This entrance-room, which served as a “pub” through the week, was transformed into a Schul on Friday evenings. There was an “Aron-Ha'Kodesh”  -  the Holy Ark, with the Tora scrolls, and each Friday evening and Shabbat the Jewish community of Kiselitze joined in prayers.

My father had brothers and sisters. I'll try to remember them all:

The oldest, Feige, (Zipora), married to Feivel  Singer, a timber merchant, who also raised sheep. They lived in Kiselitze and had many children  I'll try to recall all of them: Mosche, Ovadiah, Schlomo, David and Breine.

After Feige, Reisl, (Rosa), who married Schmuel  Israel Schmidt from Visnitz, a relative of the famous singer Josef Schmidt. Schmuel was a Hotel owner.

( He once owned the still existing Hotel “Schwarzen Adler”, but sold it and bought the Hotel across the street - M.L)

Reisl and Schmuel were the parents of 2 daughters: Jetty and Fanny.

The Third -  Jente, was married to Elkana Riber. I do not remember the source of their income. Perhaps agriculture.

The Fourth -  Josef Mordecahi (Seide),who married Hendel Pfau, daugher of Mosche and Beile from Kuty, Galizia, not far from Vishnitz. Their children: the firstborn, Mosche, writer of these lines, and a daughter, Rosa, who was born in January 1905, but died very young on the 26th of May, 1926.

The Fifth -  Littman, (Alter), who married Sara (Sally) Kreisler, had 2 daughters: Anna and Berta.

The Sixth -  Berl, (Bernhard), married his niece, Jetty Schmidt. They had one son, Menachem Mendel, (Manfred, Fredy).  (Bernhard and Jetty were passengers on the “Struma”. M.L.)

The Seventh - Rivka. She was well over 20, and still unmarried. During my childhood, she lived with her parents in Kiselitze. She married Abraham Schaefler, after WW1, probably at the beginning of the 1920's . Rivka and Abrahan had one son, Sami.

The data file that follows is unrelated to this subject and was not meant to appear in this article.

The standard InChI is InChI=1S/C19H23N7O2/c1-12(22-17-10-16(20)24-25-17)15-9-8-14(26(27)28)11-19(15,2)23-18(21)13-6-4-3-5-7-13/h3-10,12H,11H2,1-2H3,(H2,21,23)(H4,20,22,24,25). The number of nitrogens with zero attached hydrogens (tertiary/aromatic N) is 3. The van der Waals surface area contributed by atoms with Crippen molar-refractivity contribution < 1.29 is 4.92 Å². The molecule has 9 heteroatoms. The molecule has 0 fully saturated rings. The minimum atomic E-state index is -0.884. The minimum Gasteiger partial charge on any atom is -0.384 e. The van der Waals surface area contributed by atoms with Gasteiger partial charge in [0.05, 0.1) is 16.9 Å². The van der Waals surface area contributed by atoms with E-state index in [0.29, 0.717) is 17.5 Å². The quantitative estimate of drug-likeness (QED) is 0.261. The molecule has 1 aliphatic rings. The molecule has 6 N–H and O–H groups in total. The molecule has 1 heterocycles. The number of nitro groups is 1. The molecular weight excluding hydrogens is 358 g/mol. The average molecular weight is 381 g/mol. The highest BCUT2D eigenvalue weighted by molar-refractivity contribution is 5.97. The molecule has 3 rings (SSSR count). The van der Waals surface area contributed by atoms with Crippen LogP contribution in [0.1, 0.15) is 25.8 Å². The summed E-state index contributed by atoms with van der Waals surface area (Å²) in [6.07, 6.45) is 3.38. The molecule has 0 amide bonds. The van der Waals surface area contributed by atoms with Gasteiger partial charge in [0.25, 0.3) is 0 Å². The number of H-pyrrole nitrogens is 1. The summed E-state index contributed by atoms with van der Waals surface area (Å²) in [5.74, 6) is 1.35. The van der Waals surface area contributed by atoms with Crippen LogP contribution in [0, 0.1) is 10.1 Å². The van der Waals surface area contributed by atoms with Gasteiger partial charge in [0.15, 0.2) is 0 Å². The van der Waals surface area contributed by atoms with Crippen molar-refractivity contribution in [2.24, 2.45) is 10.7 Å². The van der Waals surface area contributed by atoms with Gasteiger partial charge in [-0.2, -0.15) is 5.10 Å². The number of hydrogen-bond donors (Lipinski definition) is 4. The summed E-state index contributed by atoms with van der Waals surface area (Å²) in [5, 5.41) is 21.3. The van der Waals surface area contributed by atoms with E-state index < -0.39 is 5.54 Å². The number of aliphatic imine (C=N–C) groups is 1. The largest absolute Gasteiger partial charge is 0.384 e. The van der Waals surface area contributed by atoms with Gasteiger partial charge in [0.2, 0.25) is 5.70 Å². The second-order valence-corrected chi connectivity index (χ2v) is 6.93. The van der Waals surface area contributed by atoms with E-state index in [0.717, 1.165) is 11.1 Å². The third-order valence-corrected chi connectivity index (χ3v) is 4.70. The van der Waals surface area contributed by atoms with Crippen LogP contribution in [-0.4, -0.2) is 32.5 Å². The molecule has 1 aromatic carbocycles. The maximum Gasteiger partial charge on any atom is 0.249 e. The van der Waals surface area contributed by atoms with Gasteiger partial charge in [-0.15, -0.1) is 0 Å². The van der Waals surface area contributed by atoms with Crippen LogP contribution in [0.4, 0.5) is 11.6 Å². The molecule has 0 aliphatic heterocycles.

Now I ponder, and ask myself, without knowing the answer, how did it happen, that all the sons, without exception, did not receive a Yeshiva education. All of them probably had a Cheder education, and were graduates of Elementary Schools in the German and Ukrainian languages.

Among  Mendel and Bluma Rosner's sons, my father was the one, who knew the Torah and commentaries. Every Shabbat, after prayers, he devoted special time for the “Parashat Hashavua”, (the weekly Torah portion), to be read every Shabbat at the Synagogue, including the Onkalos translation, and commentaries by Rashi, Even-Ezra and the Ramb”an. He used to read the text with a low voice, according to the 'Ta'amei-Hamikra” the cantillations, and I sat there, and listened.

It seems to me that I remember myself from the age of five and my sister Rosa, who was two- years younger than me.

Together with my parents we often used to walk to my grandparents' home in Kiselitze, probably on Saturdays. We  walked in a row: My father leading the way. He walked very well. I liked to be spoiled, and often claimed that I was very tired, until my father lifted me onto his shoulders. After a while, this special place was given to little Rosa.

Sometimes my mother complained that my father walks too fast, and puts a distance between himself, and the rest of us.

On our way, we often met Huzols, working on road constructions. Father always greeted them in Ukrainian: “With God's help  - Boze pomhai”.

often, on our way to Kiselitze, we used to visit our aunt Jente Riber in Tokey.  

(I am not sure if the spelling of the mentioned locality is correct [M.L]).

At times, I was left with my grandparents for longer periods.

The regime at my grandparents home differed a lot from that which existed in my parents home in Putila.

My grandmother, Bluma (Blime), took me under her wing. The huge kitchen/living room was dominated by my grandmother and Aunt Rivka. In the rear portion of the kitchen the cooking and baking stoves were placed, while my grandmother entertained her guests in the front portion.

On Saturdays She used to sit there, with her women friends and neighbours, all of them reading  the “Z'ena U're'ena”, all of them in their best dresses, with my grandmother leading them.


Go to the photograph collection of Miriam Lava